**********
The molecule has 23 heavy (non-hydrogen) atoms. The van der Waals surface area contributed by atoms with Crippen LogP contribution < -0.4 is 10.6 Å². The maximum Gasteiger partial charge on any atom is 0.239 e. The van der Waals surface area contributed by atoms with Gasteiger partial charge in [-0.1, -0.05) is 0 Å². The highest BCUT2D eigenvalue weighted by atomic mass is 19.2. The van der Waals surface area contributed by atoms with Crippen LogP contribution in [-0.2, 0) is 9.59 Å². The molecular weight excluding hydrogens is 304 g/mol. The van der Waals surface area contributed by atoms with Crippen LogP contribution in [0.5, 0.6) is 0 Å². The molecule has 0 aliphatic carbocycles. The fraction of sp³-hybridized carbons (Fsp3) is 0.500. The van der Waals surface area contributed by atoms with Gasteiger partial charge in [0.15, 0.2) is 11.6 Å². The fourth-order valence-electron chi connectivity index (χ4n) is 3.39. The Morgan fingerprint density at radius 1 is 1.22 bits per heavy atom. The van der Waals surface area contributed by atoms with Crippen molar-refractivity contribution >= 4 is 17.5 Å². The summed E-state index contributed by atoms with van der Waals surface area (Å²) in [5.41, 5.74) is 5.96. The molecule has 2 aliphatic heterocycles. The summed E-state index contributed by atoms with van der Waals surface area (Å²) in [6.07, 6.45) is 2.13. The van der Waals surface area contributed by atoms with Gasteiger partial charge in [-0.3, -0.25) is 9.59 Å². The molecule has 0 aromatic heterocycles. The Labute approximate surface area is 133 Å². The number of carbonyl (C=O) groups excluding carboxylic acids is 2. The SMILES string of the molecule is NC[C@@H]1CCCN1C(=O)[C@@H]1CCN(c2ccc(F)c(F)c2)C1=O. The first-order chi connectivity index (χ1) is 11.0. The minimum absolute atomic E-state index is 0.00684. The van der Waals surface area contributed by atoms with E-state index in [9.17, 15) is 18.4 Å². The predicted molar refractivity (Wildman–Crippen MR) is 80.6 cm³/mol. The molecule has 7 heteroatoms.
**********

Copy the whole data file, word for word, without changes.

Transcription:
The molecule has 23 heavy (non-hydrogen) atoms. The van der Waals surface area contributed by atoms with Crippen LogP contribution < -0.4 is 10.6 Å². The maximum Gasteiger partial charge on any atom is 0.239 e. The van der Waals surface area contributed by atoms with Gasteiger partial charge in [-0.1, -0.05) is 0 Å². The highest BCUT2D eigenvalue weighted by atomic mass is 19.2. The van der Waals surface area contributed by atoms with Crippen LogP contribution in [-0.2, 0) is 9.59 Å². The molecular weight excluding hydrogens is 304 g/mol. The van der Waals surface area contributed by atoms with Crippen LogP contribution in [0.5, 0.6) is 0 Å². The molecule has 0 aliphatic carbocycles. The fraction of sp³-hybridized carbons (Fsp3) is 0.500. The van der Waals surface area contributed by atoms with Gasteiger partial charge in [0.15, 0.2) is 11.6 Å². The fourth-order valence-electron chi connectivity index (χ4n) is 3.39. The Morgan fingerprint density at radius 1 is 1.22 bits per heavy atom. The van der Waals surface area contributed by atoms with Crippen molar-refractivity contribution >= 4 is 17.5 Å². The summed E-state index contributed by atoms with van der Waals surface area (Å²) in [5.41, 5.74) is 5.96. The molecule has 2 aliphatic heterocycles. The summed E-state index contributed by atoms with van der Waals surface area (Å²) in [6.07, 6.45) is 2.13. The van der Waals surface area contributed by atoms with Gasteiger partial charge in [-0.3, -0.25) is 9.59 Å². The molecule has 0 aromatic heterocycles. The Labute approximate surface area is 133 Å². The number of carbonyl (C=O) groups excluding carboxylic acids is 2. The SMILES string of the molecule is NC[C@@H]1CCCN1C(=O)[C@@H]1CCN(c2ccc(F)c(F)c2)C1=O. The first-order chi connectivity index (χ1) is 11.0. The minimum absolute atomic E-state index is 0.00684. The van der Waals surface area contributed by atoms with E-state index in [9.17, 15) is 18.4 Å². The predicted molar refractivity (Wildman–Crippen MR) is 80.6 cm³/mol. The molecule has 7 heteroatoms.